I was biased against Afrikaners on coming to South Africa. In my mind, they were some of the worst “oppressors” in South African history, it was at their hands that black South Africans suffered the most. When we were in our initial training with Peace Corps, we were taught greetings in Setswana (the language of the black people I would be living with) and we were also taught greetings in Afrikaans (the language of the white people I would not be living with, but the language that all of the black people that I would be living with would assume that I would be speaking.)By far the worst racism I've ever seen in my life has been watching some drunken Afrikaners in Kimberley and Kuruman shouting about the "fucking kaffirs." But it's worth remembering:
I bristled at the thought of learning Afrikaans. I DID NOT WANT TO LEARN OR SPEAK THE LANGUAGE OF THE OPPRESSOR.
Mercifully, I was brought me to my senses rather quickly when I realized, “Wait. I SPEAK THE LANGUAGE OF THE OPPRESSOR.” (Having realized, of course, that the native language of the Americas is not English, and that my country was indeed, colonized by ‘an oppressor,’ and I spoke that very same language of that oppressor!) [...]
A few months back a fellow PCV invited me and others to tour a school with a 100% pass rate. Since we all work in black schools and the pass rates average 50% or lower, I was greatly interested in seeing a school with a 100% pass rate and jumped at the chance to go: How were they managing such an impressive pass rate? What kinds of resources did the school have? Was there some kind of outside funding? [...]
A white school? Well, of course they had a 100% pass rate! Everyone knows that the whites here (much as in the States) have all of the privileges, all of the resources, and all of the benefits. Why waste my time seeing a white school? I thought of cancelling on my host and returning to my site—and in a huff at that!
Ah, racism you ask? Racism of another color—or lack of color? Of course!
But I went. I went to the white, Afrikaner school and I saw a wonderful school full of wonderful people doing wonderful things. The Afrikaner kids and teachers were thrilled to be meeting Americans, and we, as Americans, were treated to learning about another people of South Africa.
My hardened heart melted when a young, Afrikaner girl, bristling with excitement, approached me and gave me the warmest and excited hug I’d gotten in South Africa. She was so excited to be seeing an American and so excited that an American would take the time to come visit her school. She could barely contain herself. In her happiness, a tiny bit of my racist heart melted, just a bit.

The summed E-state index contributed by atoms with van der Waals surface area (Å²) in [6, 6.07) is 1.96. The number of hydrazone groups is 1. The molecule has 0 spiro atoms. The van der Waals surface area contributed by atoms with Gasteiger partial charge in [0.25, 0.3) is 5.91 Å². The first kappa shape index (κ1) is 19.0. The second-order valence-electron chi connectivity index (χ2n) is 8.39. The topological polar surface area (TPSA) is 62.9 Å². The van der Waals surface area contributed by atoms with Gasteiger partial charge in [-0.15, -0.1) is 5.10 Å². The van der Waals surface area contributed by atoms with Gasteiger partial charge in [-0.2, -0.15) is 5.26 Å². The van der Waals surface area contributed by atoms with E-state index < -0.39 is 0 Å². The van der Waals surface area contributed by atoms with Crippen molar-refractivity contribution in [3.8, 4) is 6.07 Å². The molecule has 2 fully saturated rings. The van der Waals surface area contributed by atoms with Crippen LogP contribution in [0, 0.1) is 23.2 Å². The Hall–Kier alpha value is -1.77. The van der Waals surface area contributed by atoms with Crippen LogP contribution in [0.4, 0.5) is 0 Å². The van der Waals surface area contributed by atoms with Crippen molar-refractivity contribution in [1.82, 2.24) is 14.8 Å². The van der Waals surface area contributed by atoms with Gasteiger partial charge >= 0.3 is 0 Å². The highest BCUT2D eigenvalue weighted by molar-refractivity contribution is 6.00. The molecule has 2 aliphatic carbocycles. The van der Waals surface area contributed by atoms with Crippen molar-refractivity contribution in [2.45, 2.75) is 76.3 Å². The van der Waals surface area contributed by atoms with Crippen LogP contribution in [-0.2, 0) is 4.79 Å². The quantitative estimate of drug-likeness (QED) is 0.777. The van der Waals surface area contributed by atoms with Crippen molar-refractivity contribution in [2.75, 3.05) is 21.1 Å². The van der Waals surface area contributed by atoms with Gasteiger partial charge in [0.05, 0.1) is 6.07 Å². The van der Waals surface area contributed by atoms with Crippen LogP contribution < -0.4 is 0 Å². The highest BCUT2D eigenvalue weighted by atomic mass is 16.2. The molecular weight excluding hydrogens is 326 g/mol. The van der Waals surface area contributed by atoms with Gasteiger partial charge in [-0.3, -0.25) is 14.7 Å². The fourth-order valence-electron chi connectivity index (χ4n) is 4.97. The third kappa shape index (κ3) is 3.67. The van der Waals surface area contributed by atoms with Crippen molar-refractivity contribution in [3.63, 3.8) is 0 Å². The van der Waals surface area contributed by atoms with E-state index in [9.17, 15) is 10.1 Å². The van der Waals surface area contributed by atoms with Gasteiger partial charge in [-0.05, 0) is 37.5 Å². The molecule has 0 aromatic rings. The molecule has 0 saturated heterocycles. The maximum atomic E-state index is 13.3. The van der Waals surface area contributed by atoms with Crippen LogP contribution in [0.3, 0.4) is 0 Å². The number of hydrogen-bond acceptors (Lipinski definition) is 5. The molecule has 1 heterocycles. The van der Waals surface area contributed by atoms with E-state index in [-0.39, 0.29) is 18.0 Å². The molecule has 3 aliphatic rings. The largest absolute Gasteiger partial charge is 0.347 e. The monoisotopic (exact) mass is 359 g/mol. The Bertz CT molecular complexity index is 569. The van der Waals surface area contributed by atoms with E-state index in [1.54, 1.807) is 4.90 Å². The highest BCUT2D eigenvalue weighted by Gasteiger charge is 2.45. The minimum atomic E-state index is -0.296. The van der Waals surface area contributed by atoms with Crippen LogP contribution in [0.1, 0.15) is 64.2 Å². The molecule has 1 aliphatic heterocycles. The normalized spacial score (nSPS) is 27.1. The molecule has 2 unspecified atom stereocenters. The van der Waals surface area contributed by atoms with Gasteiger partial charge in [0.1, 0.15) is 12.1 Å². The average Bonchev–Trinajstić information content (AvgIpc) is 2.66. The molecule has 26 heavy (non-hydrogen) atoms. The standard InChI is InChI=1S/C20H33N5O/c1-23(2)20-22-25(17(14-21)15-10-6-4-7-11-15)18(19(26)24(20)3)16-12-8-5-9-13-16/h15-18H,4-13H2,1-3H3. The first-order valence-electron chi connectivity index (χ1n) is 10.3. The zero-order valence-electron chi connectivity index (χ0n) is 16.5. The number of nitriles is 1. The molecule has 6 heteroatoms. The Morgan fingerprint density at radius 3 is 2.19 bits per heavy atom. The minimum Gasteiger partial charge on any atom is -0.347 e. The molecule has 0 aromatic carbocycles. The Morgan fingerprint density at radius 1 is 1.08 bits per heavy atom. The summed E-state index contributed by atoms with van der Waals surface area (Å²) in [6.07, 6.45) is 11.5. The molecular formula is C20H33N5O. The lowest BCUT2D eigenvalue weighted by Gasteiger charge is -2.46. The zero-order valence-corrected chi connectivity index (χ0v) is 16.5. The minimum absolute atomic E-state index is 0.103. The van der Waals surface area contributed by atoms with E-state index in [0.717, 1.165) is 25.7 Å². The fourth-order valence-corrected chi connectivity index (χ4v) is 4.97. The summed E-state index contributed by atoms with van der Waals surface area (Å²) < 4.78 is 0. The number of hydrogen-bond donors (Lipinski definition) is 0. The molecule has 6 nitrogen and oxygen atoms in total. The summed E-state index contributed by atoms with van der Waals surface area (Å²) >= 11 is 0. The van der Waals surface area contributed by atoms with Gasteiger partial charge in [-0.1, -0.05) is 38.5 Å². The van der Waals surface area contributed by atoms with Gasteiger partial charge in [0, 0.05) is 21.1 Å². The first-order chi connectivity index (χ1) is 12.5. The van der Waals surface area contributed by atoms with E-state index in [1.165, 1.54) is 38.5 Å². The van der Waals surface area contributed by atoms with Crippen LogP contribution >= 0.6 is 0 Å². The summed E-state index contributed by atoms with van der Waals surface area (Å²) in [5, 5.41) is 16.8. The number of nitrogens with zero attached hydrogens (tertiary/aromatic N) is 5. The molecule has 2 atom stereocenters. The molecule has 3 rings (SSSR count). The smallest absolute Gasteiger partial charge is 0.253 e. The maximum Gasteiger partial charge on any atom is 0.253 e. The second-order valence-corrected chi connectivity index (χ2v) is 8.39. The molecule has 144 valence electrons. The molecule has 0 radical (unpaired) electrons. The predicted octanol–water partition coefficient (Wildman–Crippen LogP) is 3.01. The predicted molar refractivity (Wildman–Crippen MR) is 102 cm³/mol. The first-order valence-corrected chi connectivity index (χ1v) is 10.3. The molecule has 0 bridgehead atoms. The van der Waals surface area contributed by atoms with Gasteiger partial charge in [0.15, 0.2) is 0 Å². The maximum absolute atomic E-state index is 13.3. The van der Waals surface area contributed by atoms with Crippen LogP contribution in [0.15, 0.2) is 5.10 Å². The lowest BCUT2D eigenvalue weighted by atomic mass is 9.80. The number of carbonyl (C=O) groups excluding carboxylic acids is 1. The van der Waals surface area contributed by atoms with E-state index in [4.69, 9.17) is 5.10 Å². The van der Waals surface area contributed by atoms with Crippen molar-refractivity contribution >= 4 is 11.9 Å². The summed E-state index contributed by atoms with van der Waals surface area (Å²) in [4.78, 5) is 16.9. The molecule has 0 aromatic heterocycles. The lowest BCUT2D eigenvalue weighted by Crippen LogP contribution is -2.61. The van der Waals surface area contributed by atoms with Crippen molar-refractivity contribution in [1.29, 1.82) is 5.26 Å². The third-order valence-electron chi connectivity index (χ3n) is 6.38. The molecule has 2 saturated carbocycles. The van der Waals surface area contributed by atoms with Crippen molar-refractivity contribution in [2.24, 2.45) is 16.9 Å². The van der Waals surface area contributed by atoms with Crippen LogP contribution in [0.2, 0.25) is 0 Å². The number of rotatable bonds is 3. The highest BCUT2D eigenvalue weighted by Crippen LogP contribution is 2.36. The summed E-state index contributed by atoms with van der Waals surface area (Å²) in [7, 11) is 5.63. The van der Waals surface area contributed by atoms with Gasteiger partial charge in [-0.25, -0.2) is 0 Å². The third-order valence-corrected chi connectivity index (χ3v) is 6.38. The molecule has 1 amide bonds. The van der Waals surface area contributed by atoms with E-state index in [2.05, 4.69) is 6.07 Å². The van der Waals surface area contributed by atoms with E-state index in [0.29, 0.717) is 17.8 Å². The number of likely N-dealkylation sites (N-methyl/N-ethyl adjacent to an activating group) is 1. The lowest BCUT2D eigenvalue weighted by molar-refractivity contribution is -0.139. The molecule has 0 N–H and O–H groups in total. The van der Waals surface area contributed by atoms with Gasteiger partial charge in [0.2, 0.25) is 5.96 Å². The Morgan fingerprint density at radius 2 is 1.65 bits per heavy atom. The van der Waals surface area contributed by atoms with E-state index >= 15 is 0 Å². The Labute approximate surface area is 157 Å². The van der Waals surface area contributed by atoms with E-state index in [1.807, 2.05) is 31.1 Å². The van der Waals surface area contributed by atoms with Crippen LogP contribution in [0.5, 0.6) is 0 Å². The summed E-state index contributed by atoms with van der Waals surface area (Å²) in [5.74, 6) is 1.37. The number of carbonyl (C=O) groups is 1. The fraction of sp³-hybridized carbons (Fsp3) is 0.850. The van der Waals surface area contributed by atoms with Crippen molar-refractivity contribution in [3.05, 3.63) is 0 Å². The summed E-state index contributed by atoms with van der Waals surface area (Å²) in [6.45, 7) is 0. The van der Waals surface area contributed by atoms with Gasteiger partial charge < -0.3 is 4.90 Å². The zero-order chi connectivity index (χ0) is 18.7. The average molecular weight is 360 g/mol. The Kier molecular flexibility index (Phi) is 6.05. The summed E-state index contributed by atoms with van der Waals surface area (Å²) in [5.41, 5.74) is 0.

Before I came here I had a vague impression of [the Afrikaners] as horrible racists who were forced by the rest of the world out of their apartheid system kicking and screaming. There’s some truth to that, but personally every Afrikaner I’ve met here has been kind, courteous and generous. The apartheid system is surely one of the worst injustices in the modern era, but I knew almost nothing of the Anglo-Boer war, and the radicalizing effects of the British savagery (the usual concentration camps, salting land, poisoning wells, etc.). In the end, one must also remember that the whites gave up their power, grudgingly or not, in what is arguably the greatest diplomatic victory in postwar history. They also didn’t flee their country like Rhodesia (now Zimbabwe—whose white population halved overnight).We Americans, as Karen says, are the living embodiment of 500 bloody years of war and slavery and genocide and imperialism. We'd do well to find a little sympathy even for the Afrikaners in our hearts.
I’m not trying to romanticize the Afrikaners—I’ve met some real racists—but I don’t want to demonize them either. Situations like this are always messy and complicated, and it seems like there are more victims than genuine evil.
PS: One of my pet peeves is people mispelling "Afrikaner." The language is "Afrikaans," while the people are "Afrikaners," or just straight "Afrikaans people." I normally go easy on spelling, but given that Afrikaans is one of those crazy languages that has phonetic pronunciation, it makes a noticeable difference.